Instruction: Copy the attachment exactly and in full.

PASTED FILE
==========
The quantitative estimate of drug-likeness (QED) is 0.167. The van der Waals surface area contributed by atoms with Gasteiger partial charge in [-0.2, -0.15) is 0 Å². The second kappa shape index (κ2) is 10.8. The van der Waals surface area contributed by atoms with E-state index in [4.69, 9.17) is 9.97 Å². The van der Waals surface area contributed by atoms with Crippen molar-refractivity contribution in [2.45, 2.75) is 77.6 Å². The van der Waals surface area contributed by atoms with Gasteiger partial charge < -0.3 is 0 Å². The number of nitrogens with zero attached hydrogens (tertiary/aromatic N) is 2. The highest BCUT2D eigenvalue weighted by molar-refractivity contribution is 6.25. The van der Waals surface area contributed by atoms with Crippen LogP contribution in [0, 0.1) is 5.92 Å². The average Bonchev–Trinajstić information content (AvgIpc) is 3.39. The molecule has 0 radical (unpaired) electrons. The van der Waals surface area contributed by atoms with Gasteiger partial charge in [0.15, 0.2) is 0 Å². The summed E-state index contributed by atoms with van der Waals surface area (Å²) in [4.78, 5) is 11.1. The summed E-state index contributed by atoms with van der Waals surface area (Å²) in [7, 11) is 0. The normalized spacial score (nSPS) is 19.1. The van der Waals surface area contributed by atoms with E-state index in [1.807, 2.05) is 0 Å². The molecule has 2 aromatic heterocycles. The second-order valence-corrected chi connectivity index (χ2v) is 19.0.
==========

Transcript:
The quantitative estimate of drug-likeness (QED) is 0.167. The van der Waals surface area contributed by atoms with Gasteiger partial charge in [-0.2, -0.15) is 0 Å². The second kappa shape index (κ2) is 10.8. The van der Waals surface area contributed by atoms with E-state index in [4.69, 9.17) is 9.97 Å². The van der Waals surface area contributed by atoms with Crippen molar-refractivity contribution in [2.45, 2.75) is 77.6 Å². The van der Waals surface area contributed by atoms with Gasteiger partial charge < -0.3 is 0 Å². The number of nitrogens with zero attached hydrogens (tertiary/aromatic N) is 2. The highest BCUT2D eigenvalue weighted by molar-refractivity contribution is 6.25. The van der Waals surface area contributed by atoms with Crippen LogP contribution in [0, 0.1) is 5.92 Å². The average Bonchev–Trinajstić information content (AvgIpc) is 3.39. The molecule has 0 radical (unpaired) electrons. The van der Waals surface area contributed by atoms with Gasteiger partial charge in [0.15, 0.2) is 0 Å². The summed E-state index contributed by atoms with van der Waals surface area (Å²) in [4.78, 5) is 11.1. The summed E-state index contributed by atoms with van der Waals surface area (Å²) in [7, 11) is 0. The normalized spacial score (nSPS) is 19.1. The van der Waals surface area contributed by atoms with E-state index in [1.807, 2.05) is 0 Å². The molecule has 2 aromatic heterocycles. The second-order valence-corrected chi connectivity index (χ2v) is 19.0.